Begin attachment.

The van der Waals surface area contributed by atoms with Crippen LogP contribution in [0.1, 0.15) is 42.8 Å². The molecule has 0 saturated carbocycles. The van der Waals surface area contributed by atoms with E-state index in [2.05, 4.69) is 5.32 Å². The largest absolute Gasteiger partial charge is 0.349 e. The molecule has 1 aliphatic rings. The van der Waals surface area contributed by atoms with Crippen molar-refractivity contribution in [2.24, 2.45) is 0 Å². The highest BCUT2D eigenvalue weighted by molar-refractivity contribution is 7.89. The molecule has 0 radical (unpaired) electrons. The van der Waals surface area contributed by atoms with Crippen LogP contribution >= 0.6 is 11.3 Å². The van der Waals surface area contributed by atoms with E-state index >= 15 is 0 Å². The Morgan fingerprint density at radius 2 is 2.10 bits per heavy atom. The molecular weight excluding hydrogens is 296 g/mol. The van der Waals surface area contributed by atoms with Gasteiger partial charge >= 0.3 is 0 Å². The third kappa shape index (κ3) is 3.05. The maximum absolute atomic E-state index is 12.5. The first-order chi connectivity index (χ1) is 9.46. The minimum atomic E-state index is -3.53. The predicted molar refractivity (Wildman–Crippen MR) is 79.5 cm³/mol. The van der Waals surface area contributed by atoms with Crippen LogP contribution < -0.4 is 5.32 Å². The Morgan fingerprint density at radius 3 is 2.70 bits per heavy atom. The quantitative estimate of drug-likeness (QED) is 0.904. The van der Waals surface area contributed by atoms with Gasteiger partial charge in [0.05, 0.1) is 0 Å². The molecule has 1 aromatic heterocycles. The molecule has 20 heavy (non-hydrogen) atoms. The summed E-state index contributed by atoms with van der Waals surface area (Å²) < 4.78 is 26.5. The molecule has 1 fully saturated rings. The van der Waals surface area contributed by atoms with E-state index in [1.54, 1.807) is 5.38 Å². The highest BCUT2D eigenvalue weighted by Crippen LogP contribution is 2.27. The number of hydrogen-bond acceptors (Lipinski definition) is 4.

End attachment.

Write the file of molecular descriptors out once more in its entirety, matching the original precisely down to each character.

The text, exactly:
The van der Waals surface area contributed by atoms with Crippen LogP contribution in [0.1, 0.15) is 42.8 Å². The molecule has 0 saturated carbocycles. The van der Waals surface area contributed by atoms with E-state index in [2.05, 4.69) is 5.32 Å². The largest absolute Gasteiger partial charge is 0.349 e. The molecule has 1 aliphatic rings. The van der Waals surface area contributed by atoms with Crippen molar-refractivity contribution in [2.24, 2.45) is 0 Å². The highest BCUT2D eigenvalue weighted by molar-refractivity contribution is 7.89. The molecule has 0 radical (unpaired) electrons. The van der Waals surface area contributed by atoms with Crippen LogP contribution >= 0.6 is 11.3 Å². The van der Waals surface area contributed by atoms with E-state index >= 15 is 0 Å². The Morgan fingerprint density at radius 2 is 2.10 bits per heavy atom. The molecular weight excluding hydrogens is 296 g/mol. The van der Waals surface area contributed by atoms with Gasteiger partial charge >= 0.3 is 0 Å². The third kappa shape index (κ3) is 3.05. The maximum absolute atomic E-state index is 12.5. The first-order chi connectivity index (χ1) is 9.46. The minimum atomic E-state index is -3.53. The predicted molar refractivity (Wildman–Crippen MR) is 79.5 cm³/mol. The van der Waals surface area contributed by atoms with Crippen LogP contribution < -0.4 is 5.32 Å². The Morgan fingerprint density at radius 3 is 2.70 bits per heavy atom. The quantitative estimate of drug-likeness (QED) is 0.904. The van der Waals surface area contributed by atoms with Gasteiger partial charge in [0.05, 0.1) is 0 Å². The molecule has 1 aromatic heterocycles. The molecule has 20 heavy (non-hydrogen) atoms. The summed E-state index contributed by atoms with van der Waals surface area (Å²) < 4.78 is 26.5. The molecule has 1 fully saturated rings. The van der Waals surface area contributed by atoms with E-state index in [1.54, 1.807) is 5.38 Å². The highest BCUT2D eigenvalue weighted by Crippen LogP contribution is 2.27. The number of hydrogen-bond acceptors (Lipinski definition) is 4.